Lectures on Physics has been derived from Benjamin Crowell's Light and Matter series of free introductory textbooks on physics. See the editorial for more information....

The Proton

The fact that the nuclear charges were all integer multiples of e sug-gested to many physicists that rather than being a pointlike object, the nucleus might contain smaller particles having individual charges of +e. Evidence in favor of this idea was not long in arriving. Rutherford reasoned that if he bombarded the atoms of a very light element with alpha particles, the small charge of the target nuclei would give a very weak repulsion. Perhaps those few alpha particles that happened to arrive on head-on collision courses would get so close that they would physically crash into some of the target nuclei. An alpha particle is itself a nucleus, so this would be a collision between two nuclei, and a violent one due to the high speeds involved. Rutherford hit pay dirt in an experiment with alpha particles striking a target containing nitrogen atoms. Charged particles were detected flying out of the target like parts flying off of cars in a high-speed crash. Measurements of the deflection of these particles in electric and magnetic fields showed that they had the same charge-to-mass ratio as singly-ionized hydrogen atoms. Rutherford concluded that these were the conjectured singly-charged particles that held the charge of the nucleus, and they were later named protons. The hydrogen nucleus consists of a single proton, and in general, an element's atomic number gives the number of protons contained in each of its nuclei. The mass of the proton is about 1800 times greater than the mass of the electron.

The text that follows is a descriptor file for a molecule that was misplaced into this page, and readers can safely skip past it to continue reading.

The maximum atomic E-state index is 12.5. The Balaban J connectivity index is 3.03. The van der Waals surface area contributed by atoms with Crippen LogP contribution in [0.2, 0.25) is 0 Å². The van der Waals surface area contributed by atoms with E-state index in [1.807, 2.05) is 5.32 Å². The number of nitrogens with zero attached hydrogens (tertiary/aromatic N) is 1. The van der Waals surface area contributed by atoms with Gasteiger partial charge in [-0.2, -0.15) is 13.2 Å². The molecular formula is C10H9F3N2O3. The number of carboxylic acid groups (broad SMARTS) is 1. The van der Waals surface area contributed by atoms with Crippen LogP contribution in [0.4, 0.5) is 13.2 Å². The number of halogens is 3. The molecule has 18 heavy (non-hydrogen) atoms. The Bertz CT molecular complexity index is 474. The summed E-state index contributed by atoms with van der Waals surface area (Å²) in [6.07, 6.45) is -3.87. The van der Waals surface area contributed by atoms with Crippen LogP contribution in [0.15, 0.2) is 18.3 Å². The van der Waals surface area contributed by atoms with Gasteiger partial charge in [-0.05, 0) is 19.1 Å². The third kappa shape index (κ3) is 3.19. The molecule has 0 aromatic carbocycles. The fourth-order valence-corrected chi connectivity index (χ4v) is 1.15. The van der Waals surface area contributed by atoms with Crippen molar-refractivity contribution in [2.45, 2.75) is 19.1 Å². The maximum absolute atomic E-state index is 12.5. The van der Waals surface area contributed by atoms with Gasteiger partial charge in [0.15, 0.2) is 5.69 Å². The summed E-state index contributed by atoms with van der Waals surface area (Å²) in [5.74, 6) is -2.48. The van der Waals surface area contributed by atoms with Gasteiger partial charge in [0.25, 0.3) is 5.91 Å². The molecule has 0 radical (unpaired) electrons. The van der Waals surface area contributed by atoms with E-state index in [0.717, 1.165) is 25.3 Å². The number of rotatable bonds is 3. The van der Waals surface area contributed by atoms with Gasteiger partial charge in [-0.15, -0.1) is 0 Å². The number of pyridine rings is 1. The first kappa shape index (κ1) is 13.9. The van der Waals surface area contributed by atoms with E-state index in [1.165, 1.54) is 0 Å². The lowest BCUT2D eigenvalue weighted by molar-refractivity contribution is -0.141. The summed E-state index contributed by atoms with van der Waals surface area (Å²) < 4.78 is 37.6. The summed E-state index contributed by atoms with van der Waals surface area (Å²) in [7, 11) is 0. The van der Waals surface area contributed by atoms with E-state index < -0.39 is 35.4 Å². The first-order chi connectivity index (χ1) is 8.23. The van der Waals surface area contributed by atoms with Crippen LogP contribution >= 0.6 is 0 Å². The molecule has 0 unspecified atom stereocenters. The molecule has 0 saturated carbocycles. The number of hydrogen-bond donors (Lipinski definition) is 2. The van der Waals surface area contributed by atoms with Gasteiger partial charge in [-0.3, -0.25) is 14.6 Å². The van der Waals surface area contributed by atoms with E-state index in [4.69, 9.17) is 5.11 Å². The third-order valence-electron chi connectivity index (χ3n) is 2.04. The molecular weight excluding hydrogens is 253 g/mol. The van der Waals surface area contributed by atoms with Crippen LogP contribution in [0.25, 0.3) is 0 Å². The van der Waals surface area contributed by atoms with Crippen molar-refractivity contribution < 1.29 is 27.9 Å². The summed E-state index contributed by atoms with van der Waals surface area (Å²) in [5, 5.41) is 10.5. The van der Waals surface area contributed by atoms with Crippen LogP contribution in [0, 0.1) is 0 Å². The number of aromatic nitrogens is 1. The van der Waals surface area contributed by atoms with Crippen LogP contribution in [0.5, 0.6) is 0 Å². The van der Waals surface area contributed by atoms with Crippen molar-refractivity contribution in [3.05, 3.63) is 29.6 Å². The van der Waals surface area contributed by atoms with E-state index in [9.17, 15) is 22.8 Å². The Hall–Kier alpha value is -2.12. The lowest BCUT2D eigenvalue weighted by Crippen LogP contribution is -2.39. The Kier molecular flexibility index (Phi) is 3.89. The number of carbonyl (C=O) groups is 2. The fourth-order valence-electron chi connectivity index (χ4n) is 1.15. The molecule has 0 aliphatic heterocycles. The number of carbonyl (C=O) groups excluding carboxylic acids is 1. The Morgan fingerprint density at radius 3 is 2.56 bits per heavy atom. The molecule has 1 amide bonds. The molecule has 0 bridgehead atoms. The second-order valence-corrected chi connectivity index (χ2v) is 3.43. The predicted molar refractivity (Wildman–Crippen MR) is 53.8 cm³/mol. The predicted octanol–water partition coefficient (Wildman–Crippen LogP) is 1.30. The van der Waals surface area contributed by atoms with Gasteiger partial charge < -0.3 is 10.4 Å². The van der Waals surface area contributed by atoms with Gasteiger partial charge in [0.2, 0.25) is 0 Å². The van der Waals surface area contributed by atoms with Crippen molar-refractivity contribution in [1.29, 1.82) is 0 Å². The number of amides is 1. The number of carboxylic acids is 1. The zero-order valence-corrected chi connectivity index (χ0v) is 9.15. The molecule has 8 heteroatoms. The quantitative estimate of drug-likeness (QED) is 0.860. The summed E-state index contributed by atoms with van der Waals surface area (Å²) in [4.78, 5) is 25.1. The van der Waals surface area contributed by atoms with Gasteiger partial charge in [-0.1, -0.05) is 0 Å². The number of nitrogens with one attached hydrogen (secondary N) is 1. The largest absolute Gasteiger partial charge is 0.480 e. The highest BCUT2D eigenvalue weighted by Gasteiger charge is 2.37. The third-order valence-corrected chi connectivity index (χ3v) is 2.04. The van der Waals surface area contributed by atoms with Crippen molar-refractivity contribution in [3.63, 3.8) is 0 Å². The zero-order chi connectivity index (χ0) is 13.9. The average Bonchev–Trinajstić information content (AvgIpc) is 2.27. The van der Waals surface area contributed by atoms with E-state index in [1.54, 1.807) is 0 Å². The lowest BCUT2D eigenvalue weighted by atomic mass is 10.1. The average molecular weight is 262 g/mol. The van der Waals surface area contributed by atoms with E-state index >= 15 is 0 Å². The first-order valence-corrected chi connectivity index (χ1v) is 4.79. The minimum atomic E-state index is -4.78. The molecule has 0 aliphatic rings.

Last Update: 2009-06-21